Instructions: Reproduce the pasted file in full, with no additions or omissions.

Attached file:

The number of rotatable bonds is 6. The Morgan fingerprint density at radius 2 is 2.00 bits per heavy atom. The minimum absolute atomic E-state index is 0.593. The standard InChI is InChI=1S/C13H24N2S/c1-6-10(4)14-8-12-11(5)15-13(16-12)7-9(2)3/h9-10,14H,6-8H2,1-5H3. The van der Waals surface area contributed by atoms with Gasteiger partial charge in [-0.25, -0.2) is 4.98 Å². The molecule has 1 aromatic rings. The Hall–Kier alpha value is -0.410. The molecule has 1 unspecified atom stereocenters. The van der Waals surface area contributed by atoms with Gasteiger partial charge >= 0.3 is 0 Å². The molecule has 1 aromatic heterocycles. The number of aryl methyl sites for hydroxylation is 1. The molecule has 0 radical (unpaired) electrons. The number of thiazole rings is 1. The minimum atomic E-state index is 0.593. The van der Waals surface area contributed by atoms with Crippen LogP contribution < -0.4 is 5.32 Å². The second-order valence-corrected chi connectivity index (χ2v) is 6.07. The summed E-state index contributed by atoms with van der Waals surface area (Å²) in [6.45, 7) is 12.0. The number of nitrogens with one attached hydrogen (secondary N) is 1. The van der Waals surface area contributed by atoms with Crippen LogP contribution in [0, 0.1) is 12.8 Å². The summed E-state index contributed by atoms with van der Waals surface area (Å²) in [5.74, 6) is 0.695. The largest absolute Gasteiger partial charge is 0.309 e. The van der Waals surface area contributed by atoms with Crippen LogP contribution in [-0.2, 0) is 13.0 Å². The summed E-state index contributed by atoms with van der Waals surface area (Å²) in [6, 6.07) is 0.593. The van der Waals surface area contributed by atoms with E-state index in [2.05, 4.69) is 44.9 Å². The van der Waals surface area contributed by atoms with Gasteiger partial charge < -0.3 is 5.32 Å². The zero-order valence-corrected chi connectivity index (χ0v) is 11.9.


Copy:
The number of rotatable bonds is 6. The Morgan fingerprint density at radius 2 is 2.00 bits per heavy atom. The minimum absolute atomic E-state index is 0.593. The standard InChI is InChI=1S/C13H24N2S/c1-6-10(4)14-8-12-11(5)15-13(16-12)7-9(2)3/h9-10,14H,6-8H2,1-5H3. The van der Waals surface area contributed by atoms with Gasteiger partial charge in [-0.25, -0.2) is 4.98 Å². The molecule has 1 aromatic rings. The Hall–Kier alpha value is -0.410. The molecule has 1 unspecified atom stereocenters. The van der Waals surface area contributed by atoms with Gasteiger partial charge >= 0.3 is 0 Å². The molecule has 1 aromatic heterocycles. The number of aryl methyl sites for hydroxylation is 1. The molecule has 0 radical (unpaired) electrons. The number of thiazole rings is 1. The minimum atomic E-state index is 0.593. The van der Waals surface area contributed by atoms with Crippen LogP contribution < -0.4 is 5.32 Å². The second-order valence-corrected chi connectivity index (χ2v) is 6.07. The summed E-state index contributed by atoms with van der Waals surface area (Å²) in [6.45, 7) is 12.0. The number of nitrogens with one attached hydrogen (secondary N) is 1. The van der Waals surface area contributed by atoms with Crippen LogP contribution in [0, 0.1) is 12.8 Å². The summed E-state index contributed by atoms with van der Waals surface area (Å²) in [5.74, 6) is 0.695. The largest absolute Gasteiger partial charge is 0.309 e. The van der Waals surface area contributed by atoms with Crippen LogP contribution in [-0.2, 0) is 13.0 Å². The summed E-state index contributed by atoms with van der Waals surface area (Å²) in [6, 6.07) is 0.593. The van der Waals surface area contributed by atoms with E-state index in [2.05, 4.69) is 44.9 Å². The van der Waals surface area contributed by atoms with Gasteiger partial charge < -0.3 is 5.32 Å². The zero-order valence-corrected chi connectivity index (χ0v) is 11.9.